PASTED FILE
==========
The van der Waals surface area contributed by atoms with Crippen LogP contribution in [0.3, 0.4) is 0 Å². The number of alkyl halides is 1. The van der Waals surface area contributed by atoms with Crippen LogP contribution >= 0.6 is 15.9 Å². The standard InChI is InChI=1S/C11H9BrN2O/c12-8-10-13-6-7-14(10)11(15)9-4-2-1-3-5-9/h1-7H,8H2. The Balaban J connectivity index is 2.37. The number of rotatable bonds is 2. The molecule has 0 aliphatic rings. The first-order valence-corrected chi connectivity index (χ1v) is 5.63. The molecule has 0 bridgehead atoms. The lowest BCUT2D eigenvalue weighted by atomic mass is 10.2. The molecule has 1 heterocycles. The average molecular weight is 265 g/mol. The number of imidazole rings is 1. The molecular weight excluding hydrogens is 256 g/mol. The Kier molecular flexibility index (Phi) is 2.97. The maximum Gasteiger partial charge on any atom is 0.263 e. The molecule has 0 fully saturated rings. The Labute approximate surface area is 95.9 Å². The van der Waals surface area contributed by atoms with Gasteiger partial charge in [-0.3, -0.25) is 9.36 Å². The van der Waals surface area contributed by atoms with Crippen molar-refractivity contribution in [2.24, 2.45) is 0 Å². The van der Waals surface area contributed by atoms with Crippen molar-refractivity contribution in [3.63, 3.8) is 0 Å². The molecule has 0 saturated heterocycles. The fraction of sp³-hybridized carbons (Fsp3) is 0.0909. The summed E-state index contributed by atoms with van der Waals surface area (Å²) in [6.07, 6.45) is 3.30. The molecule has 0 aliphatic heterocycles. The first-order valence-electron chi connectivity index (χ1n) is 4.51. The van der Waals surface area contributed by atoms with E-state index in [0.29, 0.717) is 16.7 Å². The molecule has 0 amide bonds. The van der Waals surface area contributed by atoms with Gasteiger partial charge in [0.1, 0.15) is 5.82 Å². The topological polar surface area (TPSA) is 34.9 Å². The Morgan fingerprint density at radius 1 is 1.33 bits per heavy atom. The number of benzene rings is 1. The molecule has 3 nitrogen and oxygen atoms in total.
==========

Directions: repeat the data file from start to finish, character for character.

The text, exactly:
The van der Waals surface area contributed by atoms with Crippen LogP contribution in [0.3, 0.4) is 0 Å². The number of alkyl halides is 1. The van der Waals surface area contributed by atoms with Crippen LogP contribution >= 0.6 is 15.9 Å². The standard InChI is InChI=1S/C11H9BrN2O/c12-8-10-13-6-7-14(10)11(15)9-4-2-1-3-5-9/h1-7H,8H2. The Balaban J connectivity index is 2.37. The number of rotatable bonds is 2. The molecule has 0 aliphatic rings. The first-order valence-corrected chi connectivity index (χ1v) is 5.63. The molecule has 0 bridgehead atoms. The lowest BCUT2D eigenvalue weighted by atomic mass is 10.2. The molecule has 1 heterocycles. The average molecular weight is 265 g/mol. The number of imidazole rings is 1. The molecular weight excluding hydrogens is 256 g/mol. The Kier molecular flexibility index (Phi) is 2.97. The maximum Gasteiger partial charge on any atom is 0.263 e. The molecule has 0 fully saturated rings. The Labute approximate surface area is 95.9 Å². The van der Waals surface area contributed by atoms with Gasteiger partial charge in [-0.3, -0.25) is 9.36 Å². The van der Waals surface area contributed by atoms with Crippen molar-refractivity contribution in [2.24, 2.45) is 0 Å². The van der Waals surface area contributed by atoms with Crippen molar-refractivity contribution in [3.63, 3.8) is 0 Å². The molecule has 0 saturated heterocycles. The fraction of sp³-hybridized carbons (Fsp3) is 0.0909. The summed E-state index contributed by atoms with van der Waals surface area (Å²) in [6.07, 6.45) is 3.30. The molecule has 0 aliphatic heterocycles. The first-order valence-electron chi connectivity index (χ1n) is 4.51. The van der Waals surface area contributed by atoms with E-state index in [0.29, 0.717) is 16.7 Å². The molecule has 0 amide bonds. The van der Waals surface area contributed by atoms with Gasteiger partial charge in [0.1, 0.15) is 5.82 Å². The topological polar surface area (TPSA) is 34.9 Å². The Morgan fingerprint density at radius 1 is 1.33 bits per heavy atom. The number of benzene rings is 1. The molecule has 3 nitrogen and oxygen atoms in total.